Using camera traps to identify the influence of seasonal climate variations on the passage rates of a multi-species ungulate community in Öster Malma, Sweden

University essay from SLU/Dept. of Wildlife, Fish and Environmental Studies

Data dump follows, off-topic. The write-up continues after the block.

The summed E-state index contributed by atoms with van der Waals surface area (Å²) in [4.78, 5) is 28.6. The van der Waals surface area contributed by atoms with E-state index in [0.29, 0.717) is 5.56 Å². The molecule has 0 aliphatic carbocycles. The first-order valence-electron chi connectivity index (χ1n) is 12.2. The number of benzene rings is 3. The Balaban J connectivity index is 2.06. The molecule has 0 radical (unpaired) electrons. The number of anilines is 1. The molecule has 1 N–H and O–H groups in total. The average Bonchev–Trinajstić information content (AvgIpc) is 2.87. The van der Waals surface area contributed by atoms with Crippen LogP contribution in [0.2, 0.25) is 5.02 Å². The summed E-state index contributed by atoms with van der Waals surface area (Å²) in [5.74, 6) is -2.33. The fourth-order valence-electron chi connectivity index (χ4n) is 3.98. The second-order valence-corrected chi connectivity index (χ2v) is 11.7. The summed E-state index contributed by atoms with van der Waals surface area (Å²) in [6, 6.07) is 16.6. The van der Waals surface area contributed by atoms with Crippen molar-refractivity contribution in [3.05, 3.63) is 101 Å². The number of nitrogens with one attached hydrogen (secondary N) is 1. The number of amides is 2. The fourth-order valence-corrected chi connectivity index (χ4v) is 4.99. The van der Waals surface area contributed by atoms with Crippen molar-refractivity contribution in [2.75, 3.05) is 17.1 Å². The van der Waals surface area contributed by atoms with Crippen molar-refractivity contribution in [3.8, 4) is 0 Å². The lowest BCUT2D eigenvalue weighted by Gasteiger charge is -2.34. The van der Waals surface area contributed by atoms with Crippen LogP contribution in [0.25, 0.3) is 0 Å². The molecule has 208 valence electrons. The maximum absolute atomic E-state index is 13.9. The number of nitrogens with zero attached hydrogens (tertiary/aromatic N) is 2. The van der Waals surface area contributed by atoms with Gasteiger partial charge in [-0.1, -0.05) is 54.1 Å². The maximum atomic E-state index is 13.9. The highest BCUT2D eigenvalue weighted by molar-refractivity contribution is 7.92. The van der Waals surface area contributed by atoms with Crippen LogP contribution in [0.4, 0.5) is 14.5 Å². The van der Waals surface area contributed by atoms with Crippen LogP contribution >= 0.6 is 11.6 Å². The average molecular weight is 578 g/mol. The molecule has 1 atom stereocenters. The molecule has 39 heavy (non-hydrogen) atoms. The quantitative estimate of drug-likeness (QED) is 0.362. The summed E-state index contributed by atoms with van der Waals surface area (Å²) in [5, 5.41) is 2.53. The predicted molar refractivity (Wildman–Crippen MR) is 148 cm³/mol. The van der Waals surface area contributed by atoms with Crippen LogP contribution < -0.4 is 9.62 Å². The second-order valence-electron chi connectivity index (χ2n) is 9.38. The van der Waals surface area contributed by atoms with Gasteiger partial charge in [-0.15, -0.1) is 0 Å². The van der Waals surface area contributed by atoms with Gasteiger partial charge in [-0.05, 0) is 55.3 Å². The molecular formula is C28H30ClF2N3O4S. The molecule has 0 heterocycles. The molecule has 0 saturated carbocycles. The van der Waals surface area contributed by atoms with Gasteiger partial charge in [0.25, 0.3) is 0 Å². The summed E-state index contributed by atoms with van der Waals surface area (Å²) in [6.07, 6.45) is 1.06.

Abstract: Future climate change projections have consistently shown that globally we are heading for hotter summers, milder winters and less precipitation. Climate changes such as increasing temperatures will have an impact on the behaviour and distribution of both flora and fauna with shifts in their ranges in accordance with their climate boundaries. In Europe, ungulate species are expanding in both population size and distribution, leading to multi-species ungulate communities. It is important to understand what effect climate variations will have on the behaviour and movement of these communities. Sweden’s climate could see temperatures rise by approximately 3°C by 2100, therefore, there is a need to understand the impact this and other climate variations could have on its ungulate community. I have investigated the relationship between the climate variables, temperature and snow depth and the patch use of four ungulate species, moose (Alces alces), fallow deer (Dama dama), roe deer (Capreolus capreolus) and red deer (Cervus elaphus) over a three year period in southern Sweden. I used images taken from camera traps at eight locations to calculate a monthly and seasonal passage rate for each species before carrying out statistical analysis in SPSS. The analysis showed a strong effect between temperature and roe deer monthly passage rates (p = <.001) while the other three species were not statistically significant. There was also a strong effect between snow depth and both monthly and seasonal fallow deer passage rates (p = .001; p = .019), the other three species were not statistically significant. While strong effects were found between some species and climate variations there is still a lot of uncertainty. It is more likely that other factors such as the site setup and forage availability had more of an influence over ungulate passage rates and therefore patch use. Further studies are needed to better understand the effect of climate variations on ungulate patch use.

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